It could be there are pathogens at work we don't see as much when temperatures are lower. Botrytis and Downey Mildew can both significantly reduce the success rate of propagation no matter what method you use. Some of the results have almost looked like Fire Blight on some of the cuttings. The weather has been suitable for that issue, cool and damp, hotter and damp, repeat. The evergreen Pears are definitely showing those effects in the neighborhood.
I don't spray anything. Not a value judgement if you do as I know there are many environments you can't grow roses in without chemical assistance. Spraying just doesn't fit in with my climate, wind, allergies and sensitivities, nor budget. If it won't grow here without chemical intervention, it isn't going to hang around long. I won't spend the money for them and I'm sure not going to spend the money on doctors visits resulting from the reactions I have to chemicals with increasing regularity.
It might be possible to prevent whatever potential pathogen might be at work on the cuttings by spraying with a fungicide, or not. I won't know as I don't own any fungicides. I can't spray any with these temperatures and wind and I'm not willing to experience any potential effects I might (probably will) have from exposure to them. If you are exploring this method in a hotter area and having the same disappointing low to zero success rate and you spray, please consider including the cuttings in your regimen and report back what the results were. It might make important contributions to the knowledge base about it.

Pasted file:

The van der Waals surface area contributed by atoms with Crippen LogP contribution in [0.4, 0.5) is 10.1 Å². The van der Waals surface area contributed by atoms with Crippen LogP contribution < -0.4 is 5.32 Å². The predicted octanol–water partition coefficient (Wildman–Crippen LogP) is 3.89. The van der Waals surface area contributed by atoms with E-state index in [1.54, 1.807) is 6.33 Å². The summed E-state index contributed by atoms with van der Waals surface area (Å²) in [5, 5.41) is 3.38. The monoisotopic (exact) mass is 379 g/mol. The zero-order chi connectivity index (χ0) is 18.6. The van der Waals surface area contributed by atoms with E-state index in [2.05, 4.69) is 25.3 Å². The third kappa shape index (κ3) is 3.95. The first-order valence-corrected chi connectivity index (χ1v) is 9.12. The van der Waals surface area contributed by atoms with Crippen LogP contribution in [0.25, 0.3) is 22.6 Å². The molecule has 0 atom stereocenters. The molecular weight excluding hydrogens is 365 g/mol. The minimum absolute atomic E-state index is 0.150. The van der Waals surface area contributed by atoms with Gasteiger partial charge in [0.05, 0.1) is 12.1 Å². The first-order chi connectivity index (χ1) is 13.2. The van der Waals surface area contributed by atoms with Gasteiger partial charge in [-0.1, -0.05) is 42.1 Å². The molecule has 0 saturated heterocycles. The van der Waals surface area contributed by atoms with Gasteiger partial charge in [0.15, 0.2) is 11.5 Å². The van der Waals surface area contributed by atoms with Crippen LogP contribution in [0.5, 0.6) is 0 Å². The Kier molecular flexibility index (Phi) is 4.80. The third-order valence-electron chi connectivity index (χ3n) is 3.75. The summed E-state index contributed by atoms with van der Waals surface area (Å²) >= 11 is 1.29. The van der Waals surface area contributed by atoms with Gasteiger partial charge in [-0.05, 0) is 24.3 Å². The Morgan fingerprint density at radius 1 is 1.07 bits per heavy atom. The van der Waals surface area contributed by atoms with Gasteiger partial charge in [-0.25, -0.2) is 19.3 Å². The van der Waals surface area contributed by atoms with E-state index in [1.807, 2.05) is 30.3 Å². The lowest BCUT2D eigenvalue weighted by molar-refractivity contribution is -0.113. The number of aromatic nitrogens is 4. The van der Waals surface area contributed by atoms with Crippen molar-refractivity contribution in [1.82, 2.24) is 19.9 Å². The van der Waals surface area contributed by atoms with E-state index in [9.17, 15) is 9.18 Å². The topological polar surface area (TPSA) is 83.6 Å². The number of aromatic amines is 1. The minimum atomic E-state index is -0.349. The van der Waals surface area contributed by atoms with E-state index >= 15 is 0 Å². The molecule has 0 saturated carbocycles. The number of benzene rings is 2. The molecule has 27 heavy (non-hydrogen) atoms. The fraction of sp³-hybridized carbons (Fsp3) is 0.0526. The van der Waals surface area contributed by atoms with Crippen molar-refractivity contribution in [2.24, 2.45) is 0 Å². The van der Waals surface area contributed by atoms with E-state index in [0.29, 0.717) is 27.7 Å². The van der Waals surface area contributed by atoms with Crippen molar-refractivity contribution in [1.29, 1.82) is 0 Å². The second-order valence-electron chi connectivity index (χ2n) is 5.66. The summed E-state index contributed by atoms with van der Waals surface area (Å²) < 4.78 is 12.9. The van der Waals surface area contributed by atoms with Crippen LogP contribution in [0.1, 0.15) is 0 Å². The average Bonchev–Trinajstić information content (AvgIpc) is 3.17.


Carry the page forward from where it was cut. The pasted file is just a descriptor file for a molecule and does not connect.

I think I'm also finding specific varietal differences to wrapping in hot weather as I know to be the case in cooler weather. The last batch of unnamed China cuttings I callused and planted have had significantly different results from each other. One rooted and began developing into viable plants, at a much lower percentage of success than earlier in cooler, damper weather, but they have seemed willing to perform. The other, handled and treated exactly the same as the first and done at the same time, limped along, complaining the entire time and all but one cutting has turned black and failed. The jury is still out on the lone survivor. Perhaps the second variety just isn't as successful at creating its own roots and possibly would be better budded than own root? Perhaps it isn't as forgiving about being pushed to root in hot weather as the first? Maybe it had a higher level of pathogen exposure then the other? I honestly don't know. This is definitely going to take a lot more exploration, experimentation and observation.
I will be very interested hearing others' experiences from other climates and from those who spray and will include the cuttings in their spray program. None of us can provide all the potential variations in climate, culture or potential fungi and bacteria. Pooling the results and observations should help to lead to the discoveries of what may work in these hotter times. At least, I hope so and I'll definitely enjoy hearing others' experiences, theories and results. Stay tuned!